The Cajuns were the first team in the country to receive a bid from a bowl with other options. Win or lose, neither side will regret it.
It wasn’t just fate, convenience or coincidence that UL’s football team got one of the country’s earliest postseason bowl bids, one that came before the Ragin’ Cajuns even finished their regular-season schedule and before any other team in the Sun Belt Conference.When the Cajuns got that coveted bid to the R+L Carriers New Orleans Bowl immediately following the 52-30 home-finale victory over South Alabama, it wasn’t just for a feel-good moment at Cajun Field.
As you might expect, this being collegiate athletics, the invitation and acceptance for the Dec. 22 game at the Mercedes-Benz
|Photo by Robin May|
_Superdome was about money. And in this case, that’s not a bad thing, just like last year when UL made its first-ever Division I bowl trip. Mick Jagger may tell you that you can’t always get what you want, but with UL headed back to the Big Easy, everyone gets what they need.
The financial structures for bowl games have changed radically with the explosion of available games. In the past 10 years, the combined payouts for the 35 bowl games totaled more than $2 billion to the participating schools. Last year, the listed payouts to the 70 schools that played in bowl games totaled approximately $281 million.
But bowls aren’t the financial bonanza for the schools that most believe, especially for the 30 games that are not a part of the Bowl Championship Series — the Rose Bowl Game, the Discover Orange Bowl, the Allstate Sugar Bowl, the Tostitos Fiesta Bowl and the BCS National Championship Game.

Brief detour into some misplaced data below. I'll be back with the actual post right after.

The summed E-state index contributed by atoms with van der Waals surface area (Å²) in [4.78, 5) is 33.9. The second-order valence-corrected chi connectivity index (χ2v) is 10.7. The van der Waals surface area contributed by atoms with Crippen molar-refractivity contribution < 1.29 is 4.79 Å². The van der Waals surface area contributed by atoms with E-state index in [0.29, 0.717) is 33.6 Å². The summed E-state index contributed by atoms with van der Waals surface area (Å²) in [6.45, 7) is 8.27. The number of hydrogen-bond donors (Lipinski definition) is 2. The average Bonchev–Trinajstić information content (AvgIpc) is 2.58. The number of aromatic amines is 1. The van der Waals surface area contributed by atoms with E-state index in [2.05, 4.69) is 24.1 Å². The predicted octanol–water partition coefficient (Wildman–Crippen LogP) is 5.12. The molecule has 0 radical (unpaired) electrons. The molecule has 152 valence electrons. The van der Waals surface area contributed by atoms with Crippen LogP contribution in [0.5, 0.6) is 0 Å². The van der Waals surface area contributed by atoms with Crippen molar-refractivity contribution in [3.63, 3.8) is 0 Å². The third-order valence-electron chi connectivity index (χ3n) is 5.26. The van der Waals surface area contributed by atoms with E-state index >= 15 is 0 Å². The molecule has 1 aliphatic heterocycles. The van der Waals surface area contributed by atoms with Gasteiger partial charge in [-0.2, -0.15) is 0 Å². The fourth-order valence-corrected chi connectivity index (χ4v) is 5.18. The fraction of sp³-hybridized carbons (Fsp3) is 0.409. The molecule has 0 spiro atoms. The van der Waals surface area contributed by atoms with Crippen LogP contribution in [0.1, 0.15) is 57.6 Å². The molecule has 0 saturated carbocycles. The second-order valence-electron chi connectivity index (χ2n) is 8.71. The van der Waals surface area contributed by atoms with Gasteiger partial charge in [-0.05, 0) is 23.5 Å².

For the rest, the financial engine for the games depends on the popularity of the participating teams and the willingness of those teams’ fans to purchase tickets and travel to the destination cities. And in most of those games, the payout numbers don’t involve a healthy check.
A bowl game may list a $1 million payout to a team, but that figure is mostly derived from giving the institution an allotment of game tickets, and the school’s income from the bowl game depends on whether those are sold.
Last year, UL sold almost 19,000 tickets to the New Orleans Bowl through its own ticket office at the Cajundome — easily the most ever by a Sun Belt school. Tickets were priced at $40 and $50, so the income from those sales was more than $800,000, and that was money the university and the athletic program pocketed.
San Diego State, the Cajuns’ opponent last year, sold less than 2,000 tickets. In other words, the Aztecs took two losses last December — the 32-30 last-second defeat thanks to Brett Baer’s 50-yard field goal on the game’s final play, and the financial hit of having bowl income not cover bowl expenses.
Those expenses aren’t cheap. Charter flights are more expensive than ever, and the cost of five nights of hotels and meals for a traveling party of 150 can quickly add up.
That’s why the Cajuns have already become a New Orleans Bowl favorite. They can get there cheaply (a two-hour bus ride instead of a charter flight), and the fans will follow. Last year’s crowd of 42,481 obliterated the game’s previous high attendance (30,228 for Southern Miss-Middle Tennessee in 2009), and the huge majority were loud and proud Cajun followers.
It wasn’t just the game, either. New Orleans hotels, restaurants and tourist attractions — and, yes, bars — experienced a boon in a normally-slow pre-Christmas period. During the two days before last year’s game, it was difficult to find a downtown establishment that wasn’t a sea of red and white shirts.